Six new degree programs headed to Dixie
Published: Wednesday, April 4, 2012
Updated: Wednesday, April 4, 2012 11:04
Dixie State College administrators are closing the gap on degrees needed to become a university and are finding ways to provide more degree options for students.
DSC administrators are in the process of providing students with six more degrees. The list of degrees are: art, social science composite, history, community recreation administration, Spanish and online marketing. With these degrees DSC will only lack one degree needed to reach university status.
“In addition of the new science labs to the old library there will eventually be a new chemistry degree, which will be the last core and foundational area on the list of degrees before becoming a university,” said Donna Dillingham-Evans, executive vice president of academic services.
DSC administrators are waiting on donations and funds before they can start developing the chemistry degree.
There are five levels a degree goes through before it is approved. On campus a degree is approved by a curriculum committee and the academic council. Then it is sent to the DSC Board of Trustees to be reviewed. From the trustees it is reviewed by a state program review committee. Afterward the degree is approved by the Utah Board of Regents.
Dillingham-Evans said the art degree is currently being reviewed by the state, the social science composite and history degrees are still on the curriculum level, and the other three are still in development. Dillingham-Evans would like to see these degrees ready by July but can make no promises.
Brent Hanson, associate dean of fine and performing arts, said, “Art has enjoyed really healthy enrollments over many years, so there are students who are eager to have the opportunity to complete bachelor's degree.”
Hanson said the art degree is a core degree needed at DSC to be like other universities. There are already students ready to take advantage of the degree.
“With the theater degree we had students who graduated with their bachelor's degree the first year we had the degree approved,” Hanson said. “That means they were already juniors just waiting for the rest of the curriculum and the degree, and that will happen in art. There will be students who will graduate with a bachelor's degree in art the first year we have the degree.”
DSC administrators are in the process of hiring new faculty members in preparation of these new degrees. The anticipated goal is to have 10 new faculty members by next spring, Dillingham-Evans said. Among the 10 new faculty members they are looking to hire teachers with doctorate degrees in marketing, Spanish and art.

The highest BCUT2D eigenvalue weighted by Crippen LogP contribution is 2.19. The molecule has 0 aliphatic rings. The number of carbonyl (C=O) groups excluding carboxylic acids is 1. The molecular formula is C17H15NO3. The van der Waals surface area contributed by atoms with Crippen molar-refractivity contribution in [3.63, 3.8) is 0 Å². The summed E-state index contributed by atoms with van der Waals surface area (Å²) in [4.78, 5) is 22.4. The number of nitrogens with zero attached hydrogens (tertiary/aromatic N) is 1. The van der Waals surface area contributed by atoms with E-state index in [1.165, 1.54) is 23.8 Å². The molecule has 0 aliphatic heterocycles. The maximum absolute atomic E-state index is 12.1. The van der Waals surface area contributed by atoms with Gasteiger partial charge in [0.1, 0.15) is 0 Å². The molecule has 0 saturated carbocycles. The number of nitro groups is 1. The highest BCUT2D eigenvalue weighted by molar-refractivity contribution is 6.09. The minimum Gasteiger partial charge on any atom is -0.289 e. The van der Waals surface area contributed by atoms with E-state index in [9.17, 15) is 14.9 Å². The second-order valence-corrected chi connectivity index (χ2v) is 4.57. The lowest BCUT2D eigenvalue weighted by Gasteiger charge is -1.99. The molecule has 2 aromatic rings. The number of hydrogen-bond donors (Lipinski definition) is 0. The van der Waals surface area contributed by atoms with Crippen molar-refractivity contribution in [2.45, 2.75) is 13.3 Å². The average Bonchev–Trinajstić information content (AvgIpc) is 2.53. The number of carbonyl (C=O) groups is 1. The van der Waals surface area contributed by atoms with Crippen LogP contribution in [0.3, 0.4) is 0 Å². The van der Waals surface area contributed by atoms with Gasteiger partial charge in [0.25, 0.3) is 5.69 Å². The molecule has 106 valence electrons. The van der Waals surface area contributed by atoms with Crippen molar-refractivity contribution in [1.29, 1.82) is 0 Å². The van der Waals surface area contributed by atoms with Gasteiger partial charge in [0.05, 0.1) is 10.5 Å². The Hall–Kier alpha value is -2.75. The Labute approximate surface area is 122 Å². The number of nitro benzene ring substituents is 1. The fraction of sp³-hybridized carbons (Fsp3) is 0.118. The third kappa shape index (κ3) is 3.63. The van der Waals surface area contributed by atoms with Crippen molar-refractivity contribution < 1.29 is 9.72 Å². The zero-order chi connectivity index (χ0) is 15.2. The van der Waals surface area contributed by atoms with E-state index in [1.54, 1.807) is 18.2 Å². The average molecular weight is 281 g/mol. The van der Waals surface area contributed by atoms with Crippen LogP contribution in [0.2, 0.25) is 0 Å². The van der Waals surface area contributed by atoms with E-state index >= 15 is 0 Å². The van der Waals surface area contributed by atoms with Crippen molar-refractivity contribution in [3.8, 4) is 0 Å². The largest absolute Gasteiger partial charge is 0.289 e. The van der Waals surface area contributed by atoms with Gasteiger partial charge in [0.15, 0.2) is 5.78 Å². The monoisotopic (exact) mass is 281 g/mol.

Dillingham-Evans said many institutions choose to have large freshman and sophomore classes to help fund upper division classes. That is not the plan at DSC.
“At Dixie we have 101 years of successful preparation by using small classes with freshman and sophomores,” Dillingham-Evans said. “We want to retain those small classes.”
Dillingham-Evans said there is a way to provide small classes for freshman and sophomores and still have upper division classes. Through partnerships with other institutions, such as the University of Utah, DSC can provide adjunct professors who have their PhD and can teach upper division classes.
“[The University of Utah] deliver not only graduate programs to our area, but they also deliver some selected classes for us,” Dillingham-Evans said. “We already have a partner, and what we know is that the University of Utah has highly qualified individuals in their departments.”
This alternative delivery approach will be used to help provide some courses for the community recreation administration and Spanish degrees.
This approach has already worked in providing lower division courses, such as music and in the past for math and history, Dillingham-Evans said. Through this partnership DSC can provide it's students with highly qualified adjunct professors for upper division courses as well. Some of the adjunct professors the U of U provides are Pulitzer Prize and Nobel Prize winners.
Dillingham-Evans said it works really well because each academic department of each institution meet as a state and articulate the courses, which means they are transferable from institution to institution.
“In the short term, we pay more for that adjunct to the department (of our partner), a lot more, but in the long run it's good for our students to have that as options out there and to learn from different types of people,” Dillingham-Evans said. “We can get more degrees this way for a larger population of interest than we can by waiting to hire three teachers in this area and three teachers in that area.”
All of the alternative delivery courses will actually be taught on campus, some of them in what is called the extended format. So instead of offering every class every semester, will offer a class at least every two years, Dillingham-Evans said. The majority of the time the classes will be available online.
“Life kind of interferes,” Dillingham-Evans said. “If people move or they have to get jobs and they can't take a class on campus at a specific time, the online class allows them to take it whenever they are available.”
Dillingham-Evans said there will always be face to face classes for freshman and sophomores, even in the alternative delivery degrees. The idea is to provide students taking lower division classes with full-time professors who will teach them to learn and prepare them for upper division classes and graduate programs.
Dillingham-Evans said when those students get to upper division classes, then there will be more choices of how they take the class — such as online, hybrid classes, block classes and Friday and Saturday classes.
“We already offer this matrix of opportunity and various classes, so it's not really a whole lot more different then what we are already doing with the University of Utah,” Dillingham-Evans said.